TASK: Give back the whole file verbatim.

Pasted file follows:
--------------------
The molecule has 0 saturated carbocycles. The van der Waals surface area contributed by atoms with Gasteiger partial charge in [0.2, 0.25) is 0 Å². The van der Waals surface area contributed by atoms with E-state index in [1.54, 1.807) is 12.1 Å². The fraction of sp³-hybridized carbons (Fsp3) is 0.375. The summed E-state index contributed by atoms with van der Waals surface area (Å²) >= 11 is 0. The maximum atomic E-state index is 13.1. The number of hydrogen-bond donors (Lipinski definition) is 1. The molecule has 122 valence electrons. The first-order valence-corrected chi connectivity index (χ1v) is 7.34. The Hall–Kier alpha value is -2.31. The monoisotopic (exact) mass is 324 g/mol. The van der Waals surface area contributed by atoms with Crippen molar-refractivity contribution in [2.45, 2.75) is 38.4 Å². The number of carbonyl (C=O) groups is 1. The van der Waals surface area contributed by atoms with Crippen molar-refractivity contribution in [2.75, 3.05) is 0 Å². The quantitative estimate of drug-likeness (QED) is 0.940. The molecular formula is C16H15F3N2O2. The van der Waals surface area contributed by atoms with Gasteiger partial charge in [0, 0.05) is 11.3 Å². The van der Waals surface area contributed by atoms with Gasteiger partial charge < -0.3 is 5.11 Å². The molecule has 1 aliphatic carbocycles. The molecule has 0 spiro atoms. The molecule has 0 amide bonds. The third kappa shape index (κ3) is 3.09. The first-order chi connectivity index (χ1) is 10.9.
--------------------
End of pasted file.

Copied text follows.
The molecule has 0 saturated carbocycles. The van der Waals surface area contributed by atoms with Gasteiger partial charge in [0.2, 0.25) is 0 Å². The van der Waals surface area contributed by atoms with E-state index in [1.54, 1.807) is 12.1 Å². The fraction of sp³-hybridized carbons (Fsp3) is 0.375. The summed E-state index contributed by atoms with van der Waals surface area (Å²) >= 11 is 0. The maximum atomic E-state index is 13.1. The number of hydrogen-bond donors (Lipinski definition) is 1. The molecule has 122 valence electrons. The first-order valence-corrected chi connectivity index (χ1v) is 7.34. The Hall–Kier alpha value is -2.31. The monoisotopic (exact) mass is 324 g/mol. The van der Waals surface area contributed by atoms with Crippen molar-refractivity contribution in [2.45, 2.75) is 38.4 Å². The number of carbonyl (C=O) groups is 1. The van der Waals surface area contributed by atoms with Crippen molar-refractivity contribution in [2.75, 3.05) is 0 Å². The quantitative estimate of drug-likeness (QED) is 0.940. The molecular formula is C16H15F3N2O2. The van der Waals surface area contributed by atoms with Gasteiger partial charge in [0, 0.05) is 11.3 Å². The van der Waals surface area contributed by atoms with Gasteiger partial charge < -0.3 is 5.11 Å². The molecule has 1 aliphatic carbocycles. The molecule has 0 spiro atoms. The molecule has 0 amide bonds. The third kappa shape index (κ3) is 3.09. The first-order chi connectivity index (χ1) is 10.9.